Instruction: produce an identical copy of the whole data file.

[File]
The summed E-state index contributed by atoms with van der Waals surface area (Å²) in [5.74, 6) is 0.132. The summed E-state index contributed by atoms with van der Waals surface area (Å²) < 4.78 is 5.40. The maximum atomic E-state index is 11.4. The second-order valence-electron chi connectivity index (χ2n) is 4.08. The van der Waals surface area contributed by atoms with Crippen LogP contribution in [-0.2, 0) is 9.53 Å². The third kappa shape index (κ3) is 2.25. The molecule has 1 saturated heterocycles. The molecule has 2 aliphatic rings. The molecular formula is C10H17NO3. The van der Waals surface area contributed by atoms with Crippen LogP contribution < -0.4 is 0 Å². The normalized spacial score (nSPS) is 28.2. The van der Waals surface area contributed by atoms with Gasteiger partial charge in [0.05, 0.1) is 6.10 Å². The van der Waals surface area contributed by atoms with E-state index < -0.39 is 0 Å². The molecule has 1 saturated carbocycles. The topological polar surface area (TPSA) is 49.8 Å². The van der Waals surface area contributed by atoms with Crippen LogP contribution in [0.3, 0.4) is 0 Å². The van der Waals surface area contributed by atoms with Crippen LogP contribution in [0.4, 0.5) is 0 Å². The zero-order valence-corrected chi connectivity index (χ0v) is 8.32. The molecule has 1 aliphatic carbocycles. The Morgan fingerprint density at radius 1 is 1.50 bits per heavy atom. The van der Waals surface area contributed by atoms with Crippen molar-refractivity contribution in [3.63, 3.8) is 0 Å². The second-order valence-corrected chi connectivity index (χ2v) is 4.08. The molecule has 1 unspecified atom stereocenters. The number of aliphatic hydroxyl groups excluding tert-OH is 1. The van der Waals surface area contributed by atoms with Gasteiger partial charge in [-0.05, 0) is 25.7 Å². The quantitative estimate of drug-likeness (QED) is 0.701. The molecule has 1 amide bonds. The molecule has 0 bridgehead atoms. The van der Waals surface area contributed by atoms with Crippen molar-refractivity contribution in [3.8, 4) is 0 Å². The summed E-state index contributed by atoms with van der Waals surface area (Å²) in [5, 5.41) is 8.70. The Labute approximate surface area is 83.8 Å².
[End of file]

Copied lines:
The summed E-state index contributed by atoms with van der Waals surface area (Å²) in [5.74, 6) is 0.132. The summed E-state index contributed by atoms with van der Waals surface area (Å²) < 4.78 is 5.40. The maximum atomic E-state index is 11.4. The second-order valence-electron chi connectivity index (χ2n) is 4.08. The van der Waals surface area contributed by atoms with Crippen LogP contribution in [-0.2, 0) is 9.53 Å². The third kappa shape index (κ3) is 2.25. The molecule has 1 saturated heterocycles. The molecule has 2 aliphatic rings. The molecular formula is C10H17NO3. The van der Waals surface area contributed by atoms with Crippen LogP contribution < -0.4 is 0 Å². The normalized spacial score (nSPS) is 28.2. The van der Waals surface area contributed by atoms with Gasteiger partial charge in [0.05, 0.1) is 6.10 Å². The van der Waals surface area contributed by atoms with E-state index < -0.39 is 0 Å². The molecule has 1 saturated carbocycles. The topological polar surface area (TPSA) is 49.8 Å². The van der Waals surface area contributed by atoms with Crippen LogP contribution in [0.3, 0.4) is 0 Å². The van der Waals surface area contributed by atoms with Crippen LogP contribution in [0.4, 0.5) is 0 Å². The zero-order valence-corrected chi connectivity index (χ0v) is 8.32. The molecule has 1 aliphatic carbocycles. The Morgan fingerprint density at radius 1 is 1.50 bits per heavy atom. The van der Waals surface area contributed by atoms with Crippen molar-refractivity contribution in [3.63, 3.8) is 0 Å². The second-order valence-corrected chi connectivity index (χ2v) is 4.08. The molecule has 1 unspecified atom stereocenters. The number of aliphatic hydroxyl groups excluding tert-OH is 1. The van der Waals surface area contributed by atoms with Gasteiger partial charge in [-0.05, 0) is 25.7 Å². The quantitative estimate of drug-likeness (QED) is 0.701. The molecule has 1 amide bonds. The molecule has 0 bridgehead atoms. The van der Waals surface area contributed by atoms with Crippen molar-refractivity contribution in [3.8, 4) is 0 Å². The summed E-state index contributed by atoms with van der Waals surface area (Å²) in [5, 5.41) is 8.70. The Labute approximate surface area is 83.8 Å².